Pilot whale dies at SeaWorld Orlando after prolonged medical issues

Fredi was part of mass stranding in 2011

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ORLANDO, Fla. – A pilot whale at SeaWorld Orlando died Saturday after having long-standing medical issues, theme park officials confirmed.

NOAA 301 or Fredi, was part of a mass stranding of 23 pilot whales that the SeaWorld Rescue Team and partners responded to in 2011, near Cudjoe Key, Florida.

After two months of effort from both the National Marine Fisheries Services and the SeaWorld team, eight of the stranded whales survived. Two of the whales were put onto a barge and taken 40 miles off the coast.

Fredi was a calf and was considered too young to be returned to the ocean. SeaWorld was chosen to help rehabilitate her and provide a home because of the park’s experience with pilot whales.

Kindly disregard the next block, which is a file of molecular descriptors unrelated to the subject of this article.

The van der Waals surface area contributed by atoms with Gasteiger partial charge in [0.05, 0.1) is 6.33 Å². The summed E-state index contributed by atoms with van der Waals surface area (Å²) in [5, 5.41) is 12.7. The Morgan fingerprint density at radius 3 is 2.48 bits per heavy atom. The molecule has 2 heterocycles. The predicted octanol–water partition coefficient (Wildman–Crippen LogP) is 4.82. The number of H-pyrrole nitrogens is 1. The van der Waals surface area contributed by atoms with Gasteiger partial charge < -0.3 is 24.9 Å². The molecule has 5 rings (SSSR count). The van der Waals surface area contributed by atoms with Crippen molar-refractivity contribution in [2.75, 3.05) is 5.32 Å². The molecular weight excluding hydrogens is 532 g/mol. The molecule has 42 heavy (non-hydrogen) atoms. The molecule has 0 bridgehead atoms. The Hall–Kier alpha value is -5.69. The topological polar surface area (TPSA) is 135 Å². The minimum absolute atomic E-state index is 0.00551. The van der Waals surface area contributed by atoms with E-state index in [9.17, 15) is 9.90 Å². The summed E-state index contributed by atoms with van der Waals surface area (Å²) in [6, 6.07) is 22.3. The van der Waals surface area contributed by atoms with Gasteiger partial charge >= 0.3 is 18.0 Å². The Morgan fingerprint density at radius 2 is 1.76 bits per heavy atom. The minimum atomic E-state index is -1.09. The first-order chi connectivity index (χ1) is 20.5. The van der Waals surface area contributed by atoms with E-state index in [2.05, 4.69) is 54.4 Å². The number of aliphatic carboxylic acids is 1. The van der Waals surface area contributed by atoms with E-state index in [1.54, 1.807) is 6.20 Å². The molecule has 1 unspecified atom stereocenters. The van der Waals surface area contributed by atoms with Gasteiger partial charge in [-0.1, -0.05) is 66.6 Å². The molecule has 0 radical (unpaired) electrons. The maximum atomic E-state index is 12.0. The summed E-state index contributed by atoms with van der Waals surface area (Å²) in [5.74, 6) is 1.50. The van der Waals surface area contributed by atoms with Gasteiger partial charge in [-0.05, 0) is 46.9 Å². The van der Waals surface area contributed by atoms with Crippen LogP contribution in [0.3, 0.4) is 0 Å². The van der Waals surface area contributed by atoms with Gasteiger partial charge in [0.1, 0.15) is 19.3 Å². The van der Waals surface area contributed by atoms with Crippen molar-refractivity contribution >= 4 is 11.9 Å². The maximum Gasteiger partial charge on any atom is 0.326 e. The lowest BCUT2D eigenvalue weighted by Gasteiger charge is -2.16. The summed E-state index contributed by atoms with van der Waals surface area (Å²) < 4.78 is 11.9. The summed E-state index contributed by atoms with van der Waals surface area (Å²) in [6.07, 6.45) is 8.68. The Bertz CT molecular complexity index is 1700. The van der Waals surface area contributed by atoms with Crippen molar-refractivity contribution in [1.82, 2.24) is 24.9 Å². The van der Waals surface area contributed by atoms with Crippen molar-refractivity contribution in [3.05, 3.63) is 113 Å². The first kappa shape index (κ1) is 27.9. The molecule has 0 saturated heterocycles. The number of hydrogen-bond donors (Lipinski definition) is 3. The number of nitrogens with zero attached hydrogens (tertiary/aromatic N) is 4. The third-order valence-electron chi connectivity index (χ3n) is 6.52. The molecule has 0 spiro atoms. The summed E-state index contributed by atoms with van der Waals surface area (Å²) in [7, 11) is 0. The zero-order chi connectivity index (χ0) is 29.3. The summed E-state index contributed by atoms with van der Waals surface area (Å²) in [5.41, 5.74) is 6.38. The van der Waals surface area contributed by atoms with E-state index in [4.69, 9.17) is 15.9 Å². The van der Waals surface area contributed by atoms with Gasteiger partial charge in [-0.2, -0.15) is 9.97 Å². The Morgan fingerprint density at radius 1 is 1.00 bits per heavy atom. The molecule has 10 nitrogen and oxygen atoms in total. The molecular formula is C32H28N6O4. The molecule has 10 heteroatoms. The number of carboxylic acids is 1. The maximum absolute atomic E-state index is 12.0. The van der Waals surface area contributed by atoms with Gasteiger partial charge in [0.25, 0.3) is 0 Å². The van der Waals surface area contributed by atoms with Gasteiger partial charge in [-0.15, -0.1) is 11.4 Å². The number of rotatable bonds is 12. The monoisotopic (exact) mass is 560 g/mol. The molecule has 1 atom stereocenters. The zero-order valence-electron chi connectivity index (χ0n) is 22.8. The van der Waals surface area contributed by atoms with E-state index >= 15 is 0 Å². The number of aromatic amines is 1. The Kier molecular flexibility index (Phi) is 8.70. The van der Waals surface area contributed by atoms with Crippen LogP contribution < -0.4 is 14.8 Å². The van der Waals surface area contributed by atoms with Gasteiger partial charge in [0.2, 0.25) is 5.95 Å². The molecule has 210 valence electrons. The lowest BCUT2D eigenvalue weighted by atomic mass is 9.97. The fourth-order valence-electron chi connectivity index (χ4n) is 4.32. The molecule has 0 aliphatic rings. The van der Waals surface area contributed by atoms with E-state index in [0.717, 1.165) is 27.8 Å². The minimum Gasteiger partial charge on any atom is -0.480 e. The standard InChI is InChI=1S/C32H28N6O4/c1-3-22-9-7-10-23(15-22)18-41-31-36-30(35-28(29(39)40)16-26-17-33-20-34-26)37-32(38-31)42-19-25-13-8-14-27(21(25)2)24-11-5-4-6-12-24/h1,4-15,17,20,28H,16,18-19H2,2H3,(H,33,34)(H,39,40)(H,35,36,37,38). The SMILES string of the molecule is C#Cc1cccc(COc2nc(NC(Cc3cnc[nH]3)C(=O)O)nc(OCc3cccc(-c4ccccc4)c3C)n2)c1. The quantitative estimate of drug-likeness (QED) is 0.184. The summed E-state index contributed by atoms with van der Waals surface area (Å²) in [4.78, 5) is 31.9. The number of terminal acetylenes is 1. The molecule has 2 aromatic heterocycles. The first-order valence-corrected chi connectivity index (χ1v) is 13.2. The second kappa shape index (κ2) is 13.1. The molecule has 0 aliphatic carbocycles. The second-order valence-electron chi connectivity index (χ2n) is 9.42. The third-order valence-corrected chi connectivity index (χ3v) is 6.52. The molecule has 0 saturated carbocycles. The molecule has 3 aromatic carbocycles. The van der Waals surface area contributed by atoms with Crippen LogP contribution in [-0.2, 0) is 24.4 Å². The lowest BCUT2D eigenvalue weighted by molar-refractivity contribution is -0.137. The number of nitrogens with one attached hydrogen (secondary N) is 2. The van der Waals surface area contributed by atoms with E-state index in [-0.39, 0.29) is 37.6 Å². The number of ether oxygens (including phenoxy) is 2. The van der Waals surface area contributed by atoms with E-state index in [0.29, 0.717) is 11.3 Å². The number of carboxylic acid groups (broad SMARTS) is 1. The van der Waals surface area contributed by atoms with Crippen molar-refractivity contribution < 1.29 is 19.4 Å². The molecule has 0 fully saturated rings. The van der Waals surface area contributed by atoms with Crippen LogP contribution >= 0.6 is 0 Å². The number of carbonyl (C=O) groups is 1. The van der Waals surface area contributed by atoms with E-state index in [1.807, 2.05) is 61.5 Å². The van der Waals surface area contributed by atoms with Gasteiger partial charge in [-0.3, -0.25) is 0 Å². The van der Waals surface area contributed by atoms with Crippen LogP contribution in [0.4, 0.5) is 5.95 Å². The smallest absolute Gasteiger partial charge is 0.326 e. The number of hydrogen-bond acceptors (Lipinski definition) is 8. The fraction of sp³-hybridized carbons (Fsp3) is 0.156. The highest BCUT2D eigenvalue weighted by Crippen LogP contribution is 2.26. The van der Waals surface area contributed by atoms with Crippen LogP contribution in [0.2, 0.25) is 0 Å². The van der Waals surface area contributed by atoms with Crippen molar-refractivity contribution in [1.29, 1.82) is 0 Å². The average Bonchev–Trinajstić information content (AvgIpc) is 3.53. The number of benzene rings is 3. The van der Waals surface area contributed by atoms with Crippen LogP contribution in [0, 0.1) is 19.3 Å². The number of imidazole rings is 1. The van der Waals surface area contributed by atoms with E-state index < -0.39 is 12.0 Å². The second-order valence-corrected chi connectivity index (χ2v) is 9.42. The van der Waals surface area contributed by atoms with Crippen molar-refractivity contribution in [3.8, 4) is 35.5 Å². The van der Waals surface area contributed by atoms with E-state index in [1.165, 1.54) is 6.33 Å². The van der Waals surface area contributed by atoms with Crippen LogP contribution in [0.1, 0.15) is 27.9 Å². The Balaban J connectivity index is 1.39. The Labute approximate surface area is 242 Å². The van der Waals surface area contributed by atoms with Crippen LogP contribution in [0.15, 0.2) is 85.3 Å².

According to a blog post written by SeaWorld,

“Whales and dolphins that strand, full recovery is not always guaranteed. This pilot whale faced continued health issues since her initial stranding."

The whale had been undergoing an aggressive anti-microbial treatment to treat a persistent infection.

"In recent months her condition progressed, requiring advanced monitoring and care by the SeaWorld veterinary and animal care teams. Despite that full effort, her health and quality of life declined recently and she was no longer responding to treatment.”

“301 lived the past eight years at SeaWorld with a pod of rescued pilot whales and received world-class care and a second chance she would not have had otherwise and provided the rescue team with invaluable knowledge on how to respond to, and care for stranded animals,” a post from the theme park read.

SeaWorld does not believe the infection to be contagious but continues to monitor the other whales on-site.

"Fredi had inspired millions of guests and her care team, and she will be forever missed," SeaWorld said.

To read the entire article written by SeaWorld click or tap here.